NP, RR 2/11/1863

From the Raleigh Register
February 11, 1863
To Capitalists
   The Alabama & Mississippi River{s} Railroad Company of Alabama, will offer for sale at public auction, to the highest bidder, (not less than par) on Wednesday, the 4th day of March, 1863, at the Bank of Selma, in the City of Selma, $400,000 bonds of the Company, dated January 1st, 1862, and due January 1st, 1875, and $42,000 bonds of the City of Selma, dated January 1st, 1862, and due January 1st, 1882. The last named bonds will be endorsed and guaranteed by the Railroad Company. All these bonds bear 8 per cent interest, payable semi annually, at the Commercial Bank of Alabama, at Selma, with coupons attached for the interest. The bonds of the Company (interest and principal) are secured by a mortgage, duly executed and recorded, on the entire Railroad of the Company, with all its machinery and lands, and franchise, and other appurtenances. The road commences at the City of Selma, where it connects with the Alabama & Tennessee River Railroad (completed 135 miles,) and now being extended under a contract with the Confederate Government, to Rome, Georgia, and with a daily line of steamboats, plying between Selma and Montgomery, and extends West through a well cultivated and very fertile region via Uniontown and Demopolis, about 77 miles, and is connected by means of the Northeast & Southwest Alabama Railroad, with the Mobile & Ohio, and Southern (Mississippi) Railroads, at Meridian, Mississippi. Besides its very marked local advantages, securing to it a large local business, this road holds a most favorable position, in the great Eastern and Western line of travel between Texas, Arkansas, Louisiana and Mississippi, and the Northern and Eastern portions of the Confederacy, affording the most direct and shortest route from Vicksburg, and all intermediate places to the Capitol of the Confederacy, and the South Atlantic cities. -- Although the route through from Selma to Meridian has been opened only within the last few weeks, and is not yet working as regularly as it will, so soon as the arrangements in progress are completed, the income already far exceeds the sum required to make good the bonds proposed to be issued. In short, it is believed, that no better securities than those bonds, can be found in the Confederacy. Two prior liens exist, to wit: a mortgage to secure $1509,000 bonds of the Company, due January next, to be paid out of the proceeds of the bonds now offered; and which will be received in payment for the latter bonds. Second, a mortgage to secure $150,000 advanced by the Confederate Government for the completion of the road and payable in 1872, unless sooner discharged, as expected, by transportation for the Government.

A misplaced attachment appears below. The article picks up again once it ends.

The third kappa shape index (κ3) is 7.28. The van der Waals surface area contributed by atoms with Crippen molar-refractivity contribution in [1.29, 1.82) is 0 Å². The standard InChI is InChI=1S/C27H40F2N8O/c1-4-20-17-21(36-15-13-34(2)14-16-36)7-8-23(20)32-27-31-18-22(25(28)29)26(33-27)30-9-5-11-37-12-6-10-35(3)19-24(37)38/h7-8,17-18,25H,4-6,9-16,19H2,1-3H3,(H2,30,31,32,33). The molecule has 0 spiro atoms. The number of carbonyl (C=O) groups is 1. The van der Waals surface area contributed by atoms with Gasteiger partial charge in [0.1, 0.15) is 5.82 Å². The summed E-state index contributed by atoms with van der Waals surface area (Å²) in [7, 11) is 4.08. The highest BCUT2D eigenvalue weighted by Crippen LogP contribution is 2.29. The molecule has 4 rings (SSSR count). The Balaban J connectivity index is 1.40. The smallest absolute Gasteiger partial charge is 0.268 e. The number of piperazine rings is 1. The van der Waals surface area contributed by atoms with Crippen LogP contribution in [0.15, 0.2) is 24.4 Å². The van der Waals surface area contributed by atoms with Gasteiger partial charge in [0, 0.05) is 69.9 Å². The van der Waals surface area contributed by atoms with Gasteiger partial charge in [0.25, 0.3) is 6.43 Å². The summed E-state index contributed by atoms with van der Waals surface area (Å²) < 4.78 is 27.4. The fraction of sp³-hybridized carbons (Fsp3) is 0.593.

Sealed proposals or bids, directed to the undersigned at Demopolis, or W. S. Knox, Esq., Treasurer, at Selma, (who on application will give any information desired) will receive due attention.
G. G. Griffin, President